In September, on a night when the rest of his classmates were preparing for their first day of Grade 11, Branson Gudmundson received an email that changed his life.
The 16-year-old musician, who goes by Goody (a childhood nickname and riff on his last name), found out that he had scored a deal with Los Angeles imprint Bananabeat Records. At the end of February, Goody left his home in the RM of St. Andrews for the bright lights of the City of Angels to began an intensive 10-day stretch of recording -- and, if he has it his way, launch his career.
"Tomorrow, I move my whole life to a different country," Branson tweeted the night before his flight. "Never imagined I'd leave everything I know at 16 & have a record deal, life's crazy."
Of course, despite how newspaper articles might make it sound, things like this don't happen overnight. Gudmundson has been singularly focused on his goal of pursuing music from a very young age, encouraged by his supportive mom, Tammy. He was four when he started playing piano; five when he picked up the guitar. By 13, after discovering hip hop, he began recording original tracks on GarageBand music software.
"I started making rap music for fun, for me and my friends," he says.
He began posting just-for-fun videos to YouTube -- but it wasn't long before buzz started building. Goody started performing in Winnipeg, even scoring an opening gig for Kid Ink, a Los Angeles rapper, at the Garrick Centre. "But then I started to kind of get bored of the music I was making," he says. "I started incorporating guitar and writing songs like that, more than the rap stuff."
In February 2013, at the behest of Virgin 103 morning man Ace Burpee, Goody entered his song Right Now into a songwriting competition hosted by Astral Radio. He emerged as the regional winner and got to represent Winnipeg at the national finals in Toronto. "He didn't think there'd be any chance being his age," Tammy says. A showcase at Canadian Music Week in Toronto followed.
He recorded Right Now with Minnesota rapper Mod Sun, whom he hooked up with via Twitter. Gudmundson found out that Cisco Adler -- owner of Bananabeat Records and former frontman of tabloid-target rock band Whitestarr -- worked with Mod Sun, as well as another one of his hip-hop idols, Malibu rapper Shwayze. Gudmundson got in touch with Adler, again through Twitter. (If anyone needed proof that social media is where networking happens, look no further.)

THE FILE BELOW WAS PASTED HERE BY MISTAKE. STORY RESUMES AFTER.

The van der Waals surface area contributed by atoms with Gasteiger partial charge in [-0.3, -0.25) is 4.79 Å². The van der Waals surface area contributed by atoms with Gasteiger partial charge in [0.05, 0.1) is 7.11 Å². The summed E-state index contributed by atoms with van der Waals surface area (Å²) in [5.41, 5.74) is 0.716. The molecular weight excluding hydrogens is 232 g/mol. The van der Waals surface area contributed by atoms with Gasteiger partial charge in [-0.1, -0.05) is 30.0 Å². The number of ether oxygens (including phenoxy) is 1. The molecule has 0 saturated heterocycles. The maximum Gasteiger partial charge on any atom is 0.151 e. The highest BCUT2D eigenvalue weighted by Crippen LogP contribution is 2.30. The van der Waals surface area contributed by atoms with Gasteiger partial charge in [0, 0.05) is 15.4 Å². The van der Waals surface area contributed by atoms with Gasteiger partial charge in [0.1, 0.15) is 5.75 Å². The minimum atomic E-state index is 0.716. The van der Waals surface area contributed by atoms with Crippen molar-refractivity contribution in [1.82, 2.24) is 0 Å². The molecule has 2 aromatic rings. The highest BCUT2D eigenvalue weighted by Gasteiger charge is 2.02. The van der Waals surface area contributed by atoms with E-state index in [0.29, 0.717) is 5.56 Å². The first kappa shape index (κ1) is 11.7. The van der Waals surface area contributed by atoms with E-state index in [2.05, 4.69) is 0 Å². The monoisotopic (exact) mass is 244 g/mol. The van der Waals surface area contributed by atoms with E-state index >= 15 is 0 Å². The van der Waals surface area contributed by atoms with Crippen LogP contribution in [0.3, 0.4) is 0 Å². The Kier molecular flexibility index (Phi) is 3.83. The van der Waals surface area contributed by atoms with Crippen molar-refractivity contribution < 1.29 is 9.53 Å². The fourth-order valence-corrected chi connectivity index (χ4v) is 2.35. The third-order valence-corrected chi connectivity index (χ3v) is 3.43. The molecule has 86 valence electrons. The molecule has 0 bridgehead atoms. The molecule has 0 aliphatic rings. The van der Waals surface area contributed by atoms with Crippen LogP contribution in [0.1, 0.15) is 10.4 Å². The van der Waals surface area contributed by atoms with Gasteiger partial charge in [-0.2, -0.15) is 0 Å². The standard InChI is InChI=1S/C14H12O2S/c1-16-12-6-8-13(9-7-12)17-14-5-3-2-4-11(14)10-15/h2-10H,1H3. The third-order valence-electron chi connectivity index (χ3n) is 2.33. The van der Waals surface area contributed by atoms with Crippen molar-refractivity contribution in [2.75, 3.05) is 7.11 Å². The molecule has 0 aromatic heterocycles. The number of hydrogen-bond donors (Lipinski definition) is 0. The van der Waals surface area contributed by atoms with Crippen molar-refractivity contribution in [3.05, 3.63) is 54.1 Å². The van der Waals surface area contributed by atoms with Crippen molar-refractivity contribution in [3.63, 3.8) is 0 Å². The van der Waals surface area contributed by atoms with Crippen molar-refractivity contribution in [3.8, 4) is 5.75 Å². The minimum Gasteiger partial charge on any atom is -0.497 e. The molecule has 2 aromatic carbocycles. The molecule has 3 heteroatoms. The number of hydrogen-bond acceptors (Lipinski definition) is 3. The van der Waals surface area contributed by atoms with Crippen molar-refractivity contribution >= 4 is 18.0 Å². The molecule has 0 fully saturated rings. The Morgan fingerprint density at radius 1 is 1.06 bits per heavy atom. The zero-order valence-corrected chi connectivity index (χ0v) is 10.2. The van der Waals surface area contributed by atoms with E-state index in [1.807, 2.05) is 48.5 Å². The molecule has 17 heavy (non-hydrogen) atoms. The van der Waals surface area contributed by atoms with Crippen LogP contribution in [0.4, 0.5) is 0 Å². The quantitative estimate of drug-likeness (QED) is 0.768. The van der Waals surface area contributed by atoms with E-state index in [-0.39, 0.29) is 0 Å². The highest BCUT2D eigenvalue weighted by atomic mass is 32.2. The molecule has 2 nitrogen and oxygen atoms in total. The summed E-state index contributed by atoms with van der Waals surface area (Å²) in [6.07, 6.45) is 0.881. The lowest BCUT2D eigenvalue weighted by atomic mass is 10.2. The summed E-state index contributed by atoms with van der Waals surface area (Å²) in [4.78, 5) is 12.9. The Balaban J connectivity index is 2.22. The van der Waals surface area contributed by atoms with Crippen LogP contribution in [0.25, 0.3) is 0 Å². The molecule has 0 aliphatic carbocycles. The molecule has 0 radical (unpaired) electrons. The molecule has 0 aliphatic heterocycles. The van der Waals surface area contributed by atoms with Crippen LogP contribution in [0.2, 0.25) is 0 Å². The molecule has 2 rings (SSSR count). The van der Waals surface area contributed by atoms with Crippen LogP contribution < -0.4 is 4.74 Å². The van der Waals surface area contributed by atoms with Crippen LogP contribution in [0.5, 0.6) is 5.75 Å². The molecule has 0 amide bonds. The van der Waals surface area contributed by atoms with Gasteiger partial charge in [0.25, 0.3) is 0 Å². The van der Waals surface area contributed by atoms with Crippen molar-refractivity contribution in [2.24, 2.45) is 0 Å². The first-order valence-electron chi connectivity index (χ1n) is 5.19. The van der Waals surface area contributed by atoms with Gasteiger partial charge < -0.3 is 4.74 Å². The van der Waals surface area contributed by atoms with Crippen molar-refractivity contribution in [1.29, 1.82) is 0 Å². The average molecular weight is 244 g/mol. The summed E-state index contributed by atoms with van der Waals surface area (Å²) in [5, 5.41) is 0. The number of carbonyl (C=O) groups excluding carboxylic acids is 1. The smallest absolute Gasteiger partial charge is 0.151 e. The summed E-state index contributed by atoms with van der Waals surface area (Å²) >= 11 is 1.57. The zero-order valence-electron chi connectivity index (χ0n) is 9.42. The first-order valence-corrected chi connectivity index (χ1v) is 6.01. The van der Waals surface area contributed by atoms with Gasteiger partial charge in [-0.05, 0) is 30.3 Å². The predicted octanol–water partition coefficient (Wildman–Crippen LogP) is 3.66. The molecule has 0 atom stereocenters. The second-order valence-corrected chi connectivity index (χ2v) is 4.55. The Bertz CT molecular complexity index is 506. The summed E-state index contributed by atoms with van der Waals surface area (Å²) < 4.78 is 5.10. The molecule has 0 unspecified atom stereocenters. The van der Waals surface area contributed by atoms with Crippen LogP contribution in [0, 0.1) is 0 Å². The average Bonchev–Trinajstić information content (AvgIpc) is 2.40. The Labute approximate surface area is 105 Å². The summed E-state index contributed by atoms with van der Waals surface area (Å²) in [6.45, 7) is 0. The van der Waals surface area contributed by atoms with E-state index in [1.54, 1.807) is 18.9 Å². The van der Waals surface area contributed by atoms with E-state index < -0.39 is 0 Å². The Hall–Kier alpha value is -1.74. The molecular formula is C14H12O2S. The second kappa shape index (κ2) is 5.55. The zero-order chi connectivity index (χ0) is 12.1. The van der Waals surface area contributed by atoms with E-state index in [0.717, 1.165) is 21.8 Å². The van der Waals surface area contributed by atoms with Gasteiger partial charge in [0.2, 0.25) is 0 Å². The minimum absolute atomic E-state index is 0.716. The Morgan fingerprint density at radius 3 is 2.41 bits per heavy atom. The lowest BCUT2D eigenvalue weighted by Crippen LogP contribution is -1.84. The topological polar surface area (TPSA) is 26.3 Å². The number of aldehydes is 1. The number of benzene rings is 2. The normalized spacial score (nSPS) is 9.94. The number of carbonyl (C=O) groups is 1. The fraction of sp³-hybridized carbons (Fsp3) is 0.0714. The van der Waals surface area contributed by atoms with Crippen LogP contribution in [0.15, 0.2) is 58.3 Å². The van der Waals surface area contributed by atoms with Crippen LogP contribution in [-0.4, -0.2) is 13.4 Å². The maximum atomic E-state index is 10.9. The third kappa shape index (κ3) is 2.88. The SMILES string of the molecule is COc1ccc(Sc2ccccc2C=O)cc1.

"I got the vouch, I said I knew Mod Sun -- and they were really close -- so we started talking lots and I started sending him stuff."
It didn't go over well, initially. "He didn't really like my music. It was my older stuff. That kinda bummed me out."
Gudmundson was undeterred. He viewed the criticism as constructive. Besides, he'd gotten better at his craft. He holed up in his home studio, and spent hours writing and recording, shaping new songs to send to Adler.
When summer rolled around, Gudmundson and his mom decided to take a trip to California. The ever-enterprising Branson decided to message Adler to see if he'd be available to go for coffee; after all, the worst that could happen is that he'd say no. He agreed to meet, and Goody got his first taste of life in a music industry centre.
"I got to roll with Mod Sun's crew and we were in Huntington Beach with (rapper) the Game," he says. "And then, in Long Beach, we all opened for Capital Cities -- who none of us knew at the time. By the time we came back to Winnipeg, they had the biggest song in the country." (That would be Safe and Sound, the hit single from the L.A. pop duo.)
Gudmundson came back to Winnipeg refocused and inspired. He kept sending songs to Adler, before receiving that fateful email on the day before he was due to start his Grade 11 classes at Lord Selkirk Regional Comprehensive Secondary School.
He'll be finishing school independently, hitting the books between meetings and recording sessions. "They're excited for him," Tammy says of her son's teachers and classmates.
Burpee, one of Goody's earliest champions, thinks the young artist has what it takes to carve out a career. "Goody is a beauty," Burpee says. "There's something about him that says 'star,' but at the same time he's super-chill and humble. Anybody who still brings his mother to a meeting is cool with me. I love the guy."
As for mom, she's going to miss her son -- but she says she's proud of his drive.
"I'm excited for him," she says. "It's his dream. It's his goal. He's always been in love with music. It's going to be harder for me to be back home here, but it's what he needs to do and where he needs to be."